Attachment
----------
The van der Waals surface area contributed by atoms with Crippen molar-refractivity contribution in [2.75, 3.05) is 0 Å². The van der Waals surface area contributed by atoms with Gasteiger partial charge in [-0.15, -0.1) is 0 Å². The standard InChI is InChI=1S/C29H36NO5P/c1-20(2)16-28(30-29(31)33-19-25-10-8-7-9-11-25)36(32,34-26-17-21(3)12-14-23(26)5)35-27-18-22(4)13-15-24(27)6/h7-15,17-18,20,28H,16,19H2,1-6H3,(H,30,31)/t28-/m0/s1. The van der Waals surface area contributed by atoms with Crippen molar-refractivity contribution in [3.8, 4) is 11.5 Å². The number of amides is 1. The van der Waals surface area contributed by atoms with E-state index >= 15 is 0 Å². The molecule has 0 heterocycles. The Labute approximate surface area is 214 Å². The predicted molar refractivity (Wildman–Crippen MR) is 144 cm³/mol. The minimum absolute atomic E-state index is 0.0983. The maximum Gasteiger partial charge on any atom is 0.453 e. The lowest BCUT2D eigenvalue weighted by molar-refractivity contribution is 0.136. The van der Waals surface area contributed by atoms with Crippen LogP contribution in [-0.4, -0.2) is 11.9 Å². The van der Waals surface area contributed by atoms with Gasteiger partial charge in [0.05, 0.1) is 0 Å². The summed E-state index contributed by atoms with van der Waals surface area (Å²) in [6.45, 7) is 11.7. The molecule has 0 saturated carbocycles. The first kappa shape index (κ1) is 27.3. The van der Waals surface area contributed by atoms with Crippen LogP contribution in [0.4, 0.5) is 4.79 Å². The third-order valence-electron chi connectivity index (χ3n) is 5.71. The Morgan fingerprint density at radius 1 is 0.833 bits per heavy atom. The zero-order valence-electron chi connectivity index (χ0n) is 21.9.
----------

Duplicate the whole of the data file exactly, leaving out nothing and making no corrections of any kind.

The van der Waals surface area contributed by atoms with Crippen molar-refractivity contribution in [2.75, 3.05) is 0 Å². The van der Waals surface area contributed by atoms with Gasteiger partial charge in [-0.15, -0.1) is 0 Å². The standard InChI is InChI=1S/C29H36NO5P/c1-20(2)16-28(30-29(31)33-19-25-10-8-7-9-11-25)36(32,34-26-17-21(3)12-14-23(26)5)35-27-18-22(4)13-15-24(27)6/h7-15,17-18,20,28H,16,19H2,1-6H3,(H,30,31)/t28-/m0/s1. The van der Waals surface area contributed by atoms with Crippen molar-refractivity contribution in [3.8, 4) is 11.5 Å². The number of amides is 1. The van der Waals surface area contributed by atoms with E-state index >= 15 is 0 Å². The molecule has 0 heterocycles. The Labute approximate surface area is 214 Å². The predicted molar refractivity (Wildman–Crippen MR) is 144 cm³/mol. The minimum absolute atomic E-state index is 0.0983. The maximum Gasteiger partial charge on any atom is 0.453 e. The lowest BCUT2D eigenvalue weighted by molar-refractivity contribution is 0.136. The van der Waals surface area contributed by atoms with Crippen LogP contribution in [-0.4, -0.2) is 11.9 Å². The van der Waals surface area contributed by atoms with Gasteiger partial charge in [0.05, 0.1) is 0 Å². The summed E-state index contributed by atoms with van der Waals surface area (Å²) in [6.45, 7) is 11.7. The molecule has 0 saturated carbocycles. The first kappa shape index (κ1) is 27.3. The van der Waals surface area contributed by atoms with Crippen LogP contribution in [0.4, 0.5) is 4.79 Å². The third-order valence-electron chi connectivity index (χ3n) is 5.71. The Morgan fingerprint density at radius 1 is 0.833 bits per heavy atom. The zero-order valence-electron chi connectivity index (χ0n) is 21.9.